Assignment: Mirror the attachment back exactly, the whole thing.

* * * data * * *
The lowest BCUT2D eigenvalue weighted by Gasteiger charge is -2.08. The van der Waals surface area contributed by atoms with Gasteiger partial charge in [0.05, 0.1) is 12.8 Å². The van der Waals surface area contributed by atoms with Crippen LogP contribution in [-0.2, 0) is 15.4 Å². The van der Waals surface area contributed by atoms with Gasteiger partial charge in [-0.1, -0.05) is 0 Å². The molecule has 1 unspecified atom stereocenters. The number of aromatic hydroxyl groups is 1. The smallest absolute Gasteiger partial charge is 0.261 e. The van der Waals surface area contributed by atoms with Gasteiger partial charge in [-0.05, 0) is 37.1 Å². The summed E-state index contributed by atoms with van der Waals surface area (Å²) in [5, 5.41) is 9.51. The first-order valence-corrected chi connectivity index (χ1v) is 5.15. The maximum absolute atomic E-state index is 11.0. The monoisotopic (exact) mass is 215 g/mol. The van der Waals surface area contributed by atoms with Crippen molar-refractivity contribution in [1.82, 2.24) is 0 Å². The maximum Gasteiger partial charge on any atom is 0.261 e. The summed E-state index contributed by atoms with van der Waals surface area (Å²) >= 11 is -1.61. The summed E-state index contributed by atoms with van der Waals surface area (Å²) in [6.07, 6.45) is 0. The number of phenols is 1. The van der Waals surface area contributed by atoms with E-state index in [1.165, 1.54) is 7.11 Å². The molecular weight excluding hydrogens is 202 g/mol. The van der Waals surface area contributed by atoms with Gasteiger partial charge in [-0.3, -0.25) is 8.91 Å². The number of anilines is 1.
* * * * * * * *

The lowest BCUT2D eigenvalue weighted by Gasteiger charge is -2.08. The van der Waals surface area contributed by atoms with Gasteiger partial charge in [0.05, 0.1) is 12.8 Å². The van der Waals surface area contributed by atoms with Crippen LogP contribution in [-0.2, 0) is 15.4 Å². The van der Waals surface area contributed by atoms with Gasteiger partial charge in [-0.1, -0.05) is 0 Å². The molecule has 1 unspecified atom stereocenters. The number of aromatic hydroxyl groups is 1. The smallest absolute Gasteiger partial charge is 0.261 e. The van der Waals surface area contributed by atoms with Gasteiger partial charge in [-0.05, 0) is 37.1 Å². The summed E-state index contributed by atoms with van der Waals surface area (Å²) in [5, 5.41) is 9.51. The first-order valence-corrected chi connectivity index (χ1v) is 5.15. The maximum absolute atomic E-state index is 11.0. The monoisotopic (exact) mass is 215 g/mol. The van der Waals surface area contributed by atoms with Crippen molar-refractivity contribution in [1.82, 2.24) is 0 Å². The maximum Gasteiger partial charge on any atom is 0.261 e. The summed E-state index contributed by atoms with van der Waals surface area (Å²) >= 11 is -1.61. The summed E-state index contributed by atoms with van der Waals surface area (Å²) in [6.07, 6.45) is 0. The number of phenols is 1. The van der Waals surface area contributed by atoms with E-state index in [1.165, 1.54) is 7.11 Å². The molecular weight excluding hydrogens is 202 g/mol. The van der Waals surface area contributed by atoms with Gasteiger partial charge in [-0.3, -0.25) is 8.91 Å². The number of anilines is 1.